Today's front pages

Published on 16 July 2012 at 09:56

Ahead of the next Eurogroup meeting on July 20, Angela Merkel has dampened the Italian government’s expectations saying that “there will be no solidarity without controls” in Europe. During an interview with ZDF television, the German chancellor also said that the question of future bank bailouts in Europe has not been decided yet.


Crisis, Merkel warns Europe – La Repubblica

Spanish regions with cash flow problems can request aid from central government via a new €18 billion mechanism called the Regional Liquidity Fund (FLA). Treasury minister Cristobal Montoro’s initiative will see Treasury officials visit the rescued regions, establish payment in tranches and set financial and fiscal conditions, as has been done in Greece, Ireland or Portugal.

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Montoro’s “Men in Black” to control rescued regions – El País

Reporters from British tabloid The Sun have tracked down the most wanted Nazi criminal in the world to a residence in Budapest. 97-year-old László Csatary is accused of complicity in the deaths of 15,700 Jews during World War II. He was police chief in the ghetto of Košice (Kassa in Hungarian), a Slovakian city at the time annexed to Hungary. There has been an arrest warrant out for Csatary since September 2011.


British newspaper finds Hungarian Nazi living in country – Népszava

Five days before the next EU report on the progress of judicial reforms in Bulgaria, the Supreme Judicial Council (VSS) has fired Miroslava Todorova, Chair of the Bulgarian Judges Association and Judge at the Sofia City Court. Todorova, a fierce critic of Interior Minister Tsvetan Tsvetanov, has often questioned the independence of the VSS. Her dismissal has caused an unprecedented protest from Bulgaria's judges.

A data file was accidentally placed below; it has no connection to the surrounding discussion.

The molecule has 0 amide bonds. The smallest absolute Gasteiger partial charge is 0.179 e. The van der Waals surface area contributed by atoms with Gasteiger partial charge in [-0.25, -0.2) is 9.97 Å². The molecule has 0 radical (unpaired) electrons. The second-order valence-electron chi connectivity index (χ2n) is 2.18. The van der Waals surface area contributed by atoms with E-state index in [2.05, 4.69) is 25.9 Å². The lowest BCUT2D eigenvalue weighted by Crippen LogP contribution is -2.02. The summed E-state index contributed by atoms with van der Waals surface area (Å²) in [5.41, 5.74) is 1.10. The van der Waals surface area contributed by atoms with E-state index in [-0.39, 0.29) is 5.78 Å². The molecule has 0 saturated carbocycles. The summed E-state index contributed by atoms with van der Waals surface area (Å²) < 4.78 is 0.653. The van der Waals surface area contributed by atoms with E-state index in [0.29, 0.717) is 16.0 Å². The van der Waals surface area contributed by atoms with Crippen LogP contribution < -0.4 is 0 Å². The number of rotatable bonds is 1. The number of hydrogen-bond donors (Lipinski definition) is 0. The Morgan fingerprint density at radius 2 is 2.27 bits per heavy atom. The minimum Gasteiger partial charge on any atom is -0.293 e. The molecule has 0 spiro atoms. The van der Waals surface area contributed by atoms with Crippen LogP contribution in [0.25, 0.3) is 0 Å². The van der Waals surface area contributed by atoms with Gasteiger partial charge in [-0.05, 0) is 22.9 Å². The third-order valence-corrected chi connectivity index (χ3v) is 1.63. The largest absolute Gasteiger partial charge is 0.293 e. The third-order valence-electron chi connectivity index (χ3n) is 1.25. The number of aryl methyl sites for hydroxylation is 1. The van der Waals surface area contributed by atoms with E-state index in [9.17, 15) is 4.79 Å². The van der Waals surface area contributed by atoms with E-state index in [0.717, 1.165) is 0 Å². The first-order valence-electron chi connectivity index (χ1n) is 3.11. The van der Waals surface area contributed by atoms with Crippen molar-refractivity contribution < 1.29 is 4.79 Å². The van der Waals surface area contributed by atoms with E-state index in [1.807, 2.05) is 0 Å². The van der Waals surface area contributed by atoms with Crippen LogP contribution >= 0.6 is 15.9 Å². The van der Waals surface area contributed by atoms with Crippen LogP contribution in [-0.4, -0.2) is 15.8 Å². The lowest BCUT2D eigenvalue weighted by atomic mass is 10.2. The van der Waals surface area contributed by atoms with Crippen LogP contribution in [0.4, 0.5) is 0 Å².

Impudence suicidaire – Kapital

Swiss banks, under pressure from U.S. officials who track tax evaders placing funds in foreign banks, notably Swiss ones, have agreed to send thousands of names and documents of employees who manage portfolios for U.S. clients. These employees could be prosecuted for aiding and abetting tax evasion.


Bank: new strain to legal system scandalises lawyers – Le Temps

With the Olympic Games opening on July 27, hundreds of uniformed Olympics officers will begin touring the United Kingdom today enforcing sponsors' multimillion-pound marketing deals. Almost 300 enforcement officers are to ensure that firms are not staging "ambush marketing" or illegally associating themselves with the Games at the expense of official sponsors such as Adidas, McDonald's, Coca-Cola and BP.


Britain flooded with 'brand police' to protect sponsors – The Independent

FIFA president Sepp Blatter has suggested that Germany's hosting of the 2006 World Cup was secured through bribes and corruption. During the vote on the venue, a FIFA member walked out at the last moment, allowing Germany to be chosen ahead of South Africa by 10 votes to 9. The German organisers angrily deny the allegations.


World Cup 2006 allegedly bought – Süddeutsche Zeitung

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